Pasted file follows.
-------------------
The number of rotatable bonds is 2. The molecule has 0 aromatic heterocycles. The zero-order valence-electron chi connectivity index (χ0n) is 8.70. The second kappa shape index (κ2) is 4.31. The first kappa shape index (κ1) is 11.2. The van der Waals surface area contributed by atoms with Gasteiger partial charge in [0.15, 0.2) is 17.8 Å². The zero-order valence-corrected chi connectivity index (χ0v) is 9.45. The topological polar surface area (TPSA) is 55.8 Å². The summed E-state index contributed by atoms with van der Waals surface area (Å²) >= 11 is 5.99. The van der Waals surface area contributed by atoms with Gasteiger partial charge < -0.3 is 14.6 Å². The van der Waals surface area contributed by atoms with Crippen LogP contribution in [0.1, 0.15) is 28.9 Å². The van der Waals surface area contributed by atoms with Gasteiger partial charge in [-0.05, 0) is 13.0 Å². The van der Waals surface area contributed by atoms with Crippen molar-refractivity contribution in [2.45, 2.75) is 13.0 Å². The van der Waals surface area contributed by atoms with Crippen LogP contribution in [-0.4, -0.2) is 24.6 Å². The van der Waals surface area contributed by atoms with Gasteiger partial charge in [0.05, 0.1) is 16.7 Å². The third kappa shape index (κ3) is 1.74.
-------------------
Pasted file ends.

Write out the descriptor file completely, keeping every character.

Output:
The number of rotatable bonds is 2. The molecule has 0 aromatic heterocycles. The zero-order valence-electron chi connectivity index (χ0n) is 8.70. The second kappa shape index (κ2) is 4.31. The first kappa shape index (κ1) is 11.2. The van der Waals surface area contributed by atoms with Gasteiger partial charge in [0.15, 0.2) is 17.8 Å². The zero-order valence-corrected chi connectivity index (χ0v) is 9.45. The topological polar surface area (TPSA) is 55.8 Å². The summed E-state index contributed by atoms with van der Waals surface area (Å²) >= 11 is 5.99. The van der Waals surface area contributed by atoms with Gasteiger partial charge < -0.3 is 14.6 Å². The van der Waals surface area contributed by atoms with Crippen LogP contribution in [0.1, 0.15) is 28.9 Å². The van der Waals surface area contributed by atoms with Gasteiger partial charge in [-0.05, 0) is 13.0 Å². The van der Waals surface area contributed by atoms with Crippen molar-refractivity contribution in [2.45, 2.75) is 13.0 Å². The van der Waals surface area contributed by atoms with Crippen LogP contribution in [-0.4, -0.2) is 24.6 Å². The van der Waals surface area contributed by atoms with Gasteiger partial charge in [0.05, 0.1) is 16.7 Å². The third kappa shape index (κ3) is 1.74.